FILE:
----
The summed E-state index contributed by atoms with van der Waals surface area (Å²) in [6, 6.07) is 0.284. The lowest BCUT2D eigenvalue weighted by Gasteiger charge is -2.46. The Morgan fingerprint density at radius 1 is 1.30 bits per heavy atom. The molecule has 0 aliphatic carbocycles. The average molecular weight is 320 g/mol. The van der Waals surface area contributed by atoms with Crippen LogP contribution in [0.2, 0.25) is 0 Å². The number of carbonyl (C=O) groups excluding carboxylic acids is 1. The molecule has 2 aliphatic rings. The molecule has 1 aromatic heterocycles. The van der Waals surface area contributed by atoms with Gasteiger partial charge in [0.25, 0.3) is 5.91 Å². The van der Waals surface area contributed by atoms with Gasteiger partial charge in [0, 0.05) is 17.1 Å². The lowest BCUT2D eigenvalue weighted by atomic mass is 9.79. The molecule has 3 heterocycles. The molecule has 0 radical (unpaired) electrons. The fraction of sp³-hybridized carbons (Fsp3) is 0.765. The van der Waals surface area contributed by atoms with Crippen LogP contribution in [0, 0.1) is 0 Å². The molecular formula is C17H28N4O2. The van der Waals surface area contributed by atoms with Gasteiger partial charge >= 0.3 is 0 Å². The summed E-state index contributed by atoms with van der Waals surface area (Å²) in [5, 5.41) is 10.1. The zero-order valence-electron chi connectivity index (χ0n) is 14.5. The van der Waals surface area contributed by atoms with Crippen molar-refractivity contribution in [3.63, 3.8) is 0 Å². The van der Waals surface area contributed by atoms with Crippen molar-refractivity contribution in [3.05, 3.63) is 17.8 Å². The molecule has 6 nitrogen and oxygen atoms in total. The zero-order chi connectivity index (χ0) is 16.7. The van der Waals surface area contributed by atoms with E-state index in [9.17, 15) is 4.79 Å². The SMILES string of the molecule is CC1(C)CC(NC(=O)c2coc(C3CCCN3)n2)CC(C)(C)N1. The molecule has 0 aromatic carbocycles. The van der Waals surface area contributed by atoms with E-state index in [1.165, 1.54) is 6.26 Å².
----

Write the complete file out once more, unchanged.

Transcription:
The summed E-state index contributed by atoms with van der Waals surface area (Å²) in [6, 6.07) is 0.284. The lowest BCUT2D eigenvalue weighted by Gasteiger charge is -2.46. The Morgan fingerprint density at radius 1 is 1.30 bits per heavy atom. The molecule has 0 aliphatic carbocycles. The average molecular weight is 320 g/mol. The van der Waals surface area contributed by atoms with Crippen LogP contribution in [0.2, 0.25) is 0 Å². The number of carbonyl (C=O) groups excluding carboxylic acids is 1. The molecule has 2 aliphatic rings. The molecule has 1 aromatic heterocycles. The van der Waals surface area contributed by atoms with Gasteiger partial charge in [0.25, 0.3) is 5.91 Å². The van der Waals surface area contributed by atoms with Gasteiger partial charge in [0, 0.05) is 17.1 Å². The lowest BCUT2D eigenvalue weighted by atomic mass is 9.79. The molecule has 3 heterocycles. The molecule has 0 radical (unpaired) electrons. The fraction of sp³-hybridized carbons (Fsp3) is 0.765. The van der Waals surface area contributed by atoms with Crippen LogP contribution in [0, 0.1) is 0 Å². The molecular formula is C17H28N4O2. The van der Waals surface area contributed by atoms with Gasteiger partial charge >= 0.3 is 0 Å². The summed E-state index contributed by atoms with van der Waals surface area (Å²) in [5, 5.41) is 10.1. The zero-order valence-electron chi connectivity index (χ0n) is 14.5. The van der Waals surface area contributed by atoms with Crippen molar-refractivity contribution in [3.63, 3.8) is 0 Å². The van der Waals surface area contributed by atoms with Crippen molar-refractivity contribution in [3.05, 3.63) is 17.8 Å². The molecule has 6 nitrogen and oxygen atoms in total. The zero-order chi connectivity index (χ0) is 16.7. The van der Waals surface area contributed by atoms with E-state index in [9.17, 15) is 4.79 Å². The SMILES string of the molecule is CC1(C)CC(NC(=O)c2coc(C3CCCN3)n2)CC(C)(C)N1. The molecule has 0 aromatic carbocycles. The van der Waals surface area contributed by atoms with E-state index in [1.165, 1.54) is 6.26 Å².